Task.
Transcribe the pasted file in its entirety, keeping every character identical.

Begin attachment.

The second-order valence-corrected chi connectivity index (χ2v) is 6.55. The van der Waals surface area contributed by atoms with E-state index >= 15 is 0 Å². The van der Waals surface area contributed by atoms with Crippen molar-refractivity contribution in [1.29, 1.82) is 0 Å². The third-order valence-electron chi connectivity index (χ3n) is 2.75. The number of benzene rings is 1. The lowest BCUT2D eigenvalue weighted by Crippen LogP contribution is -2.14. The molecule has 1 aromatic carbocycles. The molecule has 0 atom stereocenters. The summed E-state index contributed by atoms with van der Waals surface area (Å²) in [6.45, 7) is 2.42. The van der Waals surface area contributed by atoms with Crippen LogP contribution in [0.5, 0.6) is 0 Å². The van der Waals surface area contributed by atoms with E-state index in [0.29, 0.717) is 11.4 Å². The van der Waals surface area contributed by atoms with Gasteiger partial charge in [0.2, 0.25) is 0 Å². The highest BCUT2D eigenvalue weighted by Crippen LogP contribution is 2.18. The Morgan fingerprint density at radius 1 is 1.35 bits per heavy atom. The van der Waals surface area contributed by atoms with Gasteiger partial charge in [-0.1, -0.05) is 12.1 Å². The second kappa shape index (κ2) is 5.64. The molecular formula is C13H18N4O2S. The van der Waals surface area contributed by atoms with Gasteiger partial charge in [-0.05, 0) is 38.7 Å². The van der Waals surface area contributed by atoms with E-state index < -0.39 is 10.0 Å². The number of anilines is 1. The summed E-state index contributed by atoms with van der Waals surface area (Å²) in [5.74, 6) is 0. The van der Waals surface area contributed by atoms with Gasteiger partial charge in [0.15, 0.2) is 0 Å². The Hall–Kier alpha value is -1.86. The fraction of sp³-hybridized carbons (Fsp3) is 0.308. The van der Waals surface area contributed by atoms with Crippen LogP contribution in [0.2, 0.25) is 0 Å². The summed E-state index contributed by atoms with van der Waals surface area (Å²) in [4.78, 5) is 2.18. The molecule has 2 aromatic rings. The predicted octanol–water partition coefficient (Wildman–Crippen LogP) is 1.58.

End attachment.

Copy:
The second-order valence-corrected chi connectivity index (χ2v) is 6.55. The van der Waals surface area contributed by atoms with E-state index >= 15 is 0 Å². The van der Waals surface area contributed by atoms with Crippen molar-refractivity contribution in [1.29, 1.82) is 0 Å². The third-order valence-electron chi connectivity index (χ3n) is 2.75. The number of benzene rings is 1. The lowest BCUT2D eigenvalue weighted by Crippen LogP contribution is -2.14. The molecule has 1 aromatic carbocycles. The molecule has 0 atom stereocenters. The summed E-state index contributed by atoms with van der Waals surface area (Å²) in [6.45, 7) is 2.42. The van der Waals surface area contributed by atoms with Crippen LogP contribution in [0.5, 0.6) is 0 Å². The van der Waals surface area contributed by atoms with E-state index in [0.29, 0.717) is 11.4 Å². The van der Waals surface area contributed by atoms with Gasteiger partial charge in [0.2, 0.25) is 0 Å². The highest BCUT2D eigenvalue weighted by Crippen LogP contribution is 2.18. The Morgan fingerprint density at radius 1 is 1.35 bits per heavy atom. The van der Waals surface area contributed by atoms with Gasteiger partial charge in [-0.1, -0.05) is 12.1 Å². The second kappa shape index (κ2) is 5.64. The molecular formula is C13H18N4O2S. The van der Waals surface area contributed by atoms with Gasteiger partial charge in [-0.05, 0) is 38.7 Å². The van der Waals surface area contributed by atoms with E-state index < -0.39 is 10.0 Å². The number of anilines is 1. The summed E-state index contributed by atoms with van der Waals surface area (Å²) in [5.74, 6) is 0. The van der Waals surface area contributed by atoms with Gasteiger partial charge in [0.15, 0.2) is 0 Å². The Hall–Kier alpha value is -1.86. The fraction of sp³-hybridized carbons (Fsp3) is 0.308. The van der Waals surface area contributed by atoms with Crippen LogP contribution in [0.2, 0.25) is 0 Å². The summed E-state index contributed by atoms with van der Waals surface area (Å²) in [4.78, 5) is 2.18. The molecule has 2 aromatic rings. The predicted octanol–water partition coefficient (Wildman–Crippen LogP) is 1.58.